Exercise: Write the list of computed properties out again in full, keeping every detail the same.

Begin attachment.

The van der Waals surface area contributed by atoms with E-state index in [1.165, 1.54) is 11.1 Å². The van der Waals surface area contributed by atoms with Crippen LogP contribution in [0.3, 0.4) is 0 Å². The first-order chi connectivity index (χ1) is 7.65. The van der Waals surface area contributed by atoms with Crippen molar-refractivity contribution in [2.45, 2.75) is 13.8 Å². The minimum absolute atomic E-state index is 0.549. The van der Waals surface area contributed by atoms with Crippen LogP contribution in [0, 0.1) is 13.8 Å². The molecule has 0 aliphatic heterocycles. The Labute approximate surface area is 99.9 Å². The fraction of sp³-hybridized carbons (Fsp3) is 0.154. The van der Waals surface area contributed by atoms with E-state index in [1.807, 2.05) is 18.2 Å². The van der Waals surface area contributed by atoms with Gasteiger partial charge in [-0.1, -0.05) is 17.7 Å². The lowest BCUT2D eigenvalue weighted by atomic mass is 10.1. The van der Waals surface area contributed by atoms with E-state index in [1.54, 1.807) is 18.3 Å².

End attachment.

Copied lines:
The van der Waals surface area contributed by atoms with E-state index in [1.165, 1.54) is 11.1 Å². The van der Waals surface area contributed by atoms with Crippen LogP contribution in [0.3, 0.4) is 0 Å². The first-order chi connectivity index (χ1) is 7.65. The van der Waals surface area contributed by atoms with Crippen molar-refractivity contribution in [2.45, 2.75) is 13.8 Å². The minimum absolute atomic E-state index is 0.549. The van der Waals surface area contributed by atoms with Crippen LogP contribution in [0, 0.1) is 13.8 Å². The molecule has 0 aliphatic heterocycles. The Labute approximate surface area is 99.9 Å². The fraction of sp³-hybridized carbons (Fsp3) is 0.154. The van der Waals surface area contributed by atoms with E-state index in [1.807, 2.05) is 18.2 Å². The van der Waals surface area contributed by atoms with Gasteiger partial charge in [-0.1, -0.05) is 17.7 Å². The lowest BCUT2D eigenvalue weighted by atomic mass is 10.1. The van der Waals surface area contributed by atoms with E-state index in [1.54, 1.807) is 18.3 Å².